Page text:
Suspected Iranian Nuke Test Site Identified
An Iranian building suspected as a test site for nuclear explosions has been identified through satellite imagery by Washington think tank.
The identification of the site at the Parchin complex near Tehran adds more circumstantial evidence that Iran is trying to manufacture a nuclear weapon, a charge it constantly has denied.
David Albright, president of the Institute for Science and International Security and a former United Nations weapons inspector, told CNN that the imagery shows a building that may contain a high-explosive test chamber. He explained, "It is located on a relatively small and isolated compound within the Parchin military site and has its own perimeter security wall or fencing."
A senior U.S. official told CNN, "We know explosive compression was done at this chamber. This is where explosives are.” His statement indicates that the United States might have issued false reports in the past when it rejected Israeli warnings that Iran was continuing development to obtain nuclear capability.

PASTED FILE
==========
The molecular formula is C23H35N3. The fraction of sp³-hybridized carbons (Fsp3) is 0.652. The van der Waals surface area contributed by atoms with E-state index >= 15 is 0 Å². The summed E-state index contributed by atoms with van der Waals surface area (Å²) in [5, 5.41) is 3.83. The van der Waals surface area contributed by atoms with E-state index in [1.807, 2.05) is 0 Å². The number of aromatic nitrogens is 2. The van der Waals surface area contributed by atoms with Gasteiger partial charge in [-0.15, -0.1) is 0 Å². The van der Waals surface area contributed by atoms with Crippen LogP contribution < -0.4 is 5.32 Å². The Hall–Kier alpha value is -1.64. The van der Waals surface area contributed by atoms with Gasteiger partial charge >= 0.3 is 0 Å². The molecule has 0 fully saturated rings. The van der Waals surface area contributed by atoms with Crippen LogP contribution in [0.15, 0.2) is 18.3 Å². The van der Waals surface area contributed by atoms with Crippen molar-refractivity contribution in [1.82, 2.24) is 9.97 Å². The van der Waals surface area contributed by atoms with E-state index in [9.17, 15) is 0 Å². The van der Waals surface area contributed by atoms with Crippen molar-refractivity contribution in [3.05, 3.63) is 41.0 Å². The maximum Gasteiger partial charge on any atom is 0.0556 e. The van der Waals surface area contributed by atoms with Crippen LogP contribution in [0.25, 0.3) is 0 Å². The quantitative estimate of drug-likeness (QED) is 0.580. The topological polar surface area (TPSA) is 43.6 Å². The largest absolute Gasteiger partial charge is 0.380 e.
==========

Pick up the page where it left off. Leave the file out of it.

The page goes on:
The Parchin site has been closed to United Nations inspectors despite Iran’s promise that they could view the facility. Iran last week again said it would allow inspectors to enter, but it did not set a timetable for a visit and did not say what conditions it would impose on the scientists.
Yukiya Amano, the director general of IAEA, told CNN last week. “We have the indication or information that Iran has engaged in activities relevant to the development of nuclear explosive devices. Iran is not telling us everything."
The U.N. International Atomic Energy Agency stated last week that experimental nuclear detonation system may have been taken place at Parchin.
Satellite imagery also shows earth removing machines hauling away probable evidence of nuclear activity at Parchin in advance of a visit by United Nations inspectors.